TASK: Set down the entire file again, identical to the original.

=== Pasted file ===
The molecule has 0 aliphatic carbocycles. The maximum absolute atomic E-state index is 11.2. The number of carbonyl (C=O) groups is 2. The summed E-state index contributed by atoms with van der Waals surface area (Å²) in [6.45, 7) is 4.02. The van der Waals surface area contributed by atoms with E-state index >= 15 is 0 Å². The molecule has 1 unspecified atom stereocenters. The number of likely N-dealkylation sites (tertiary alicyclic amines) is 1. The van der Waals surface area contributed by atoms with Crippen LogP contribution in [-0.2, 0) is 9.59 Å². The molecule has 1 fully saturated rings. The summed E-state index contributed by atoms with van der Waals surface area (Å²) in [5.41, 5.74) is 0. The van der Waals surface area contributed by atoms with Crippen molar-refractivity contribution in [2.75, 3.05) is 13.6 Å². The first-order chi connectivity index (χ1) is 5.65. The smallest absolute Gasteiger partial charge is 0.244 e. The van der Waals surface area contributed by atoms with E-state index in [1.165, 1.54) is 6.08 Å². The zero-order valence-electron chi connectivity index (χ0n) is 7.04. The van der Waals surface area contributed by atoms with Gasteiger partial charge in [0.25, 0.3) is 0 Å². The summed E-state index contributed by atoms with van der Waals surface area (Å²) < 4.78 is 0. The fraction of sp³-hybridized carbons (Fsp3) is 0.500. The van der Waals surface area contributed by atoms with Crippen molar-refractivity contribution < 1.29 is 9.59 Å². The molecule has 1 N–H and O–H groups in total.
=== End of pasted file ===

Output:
The molecule has 0 aliphatic carbocycles. The maximum absolute atomic E-state index is 11.2. The number of carbonyl (C=O) groups is 2. The summed E-state index contributed by atoms with van der Waals surface area (Å²) in [6.45, 7) is 4.02. The van der Waals surface area contributed by atoms with E-state index >= 15 is 0 Å². The molecule has 1 unspecified atom stereocenters. The number of likely N-dealkylation sites (tertiary alicyclic amines) is 1. The van der Waals surface area contributed by atoms with Crippen LogP contribution in [-0.2, 0) is 9.59 Å². The molecule has 1 fully saturated rings. The summed E-state index contributed by atoms with van der Waals surface area (Å²) in [5.41, 5.74) is 0. The van der Waals surface area contributed by atoms with Crippen molar-refractivity contribution in [2.75, 3.05) is 13.6 Å². The first-order chi connectivity index (χ1) is 5.65. The smallest absolute Gasteiger partial charge is 0.244 e. The van der Waals surface area contributed by atoms with E-state index in [1.165, 1.54) is 6.08 Å². The zero-order valence-electron chi connectivity index (χ0n) is 7.04. The van der Waals surface area contributed by atoms with Gasteiger partial charge in [0.25, 0.3) is 0 Å². The summed E-state index contributed by atoms with van der Waals surface area (Å²) < 4.78 is 0. The fraction of sp³-hybridized carbons (Fsp3) is 0.500. The van der Waals surface area contributed by atoms with Crippen molar-refractivity contribution < 1.29 is 9.59 Å². The molecule has 1 N–H and O–H groups in total.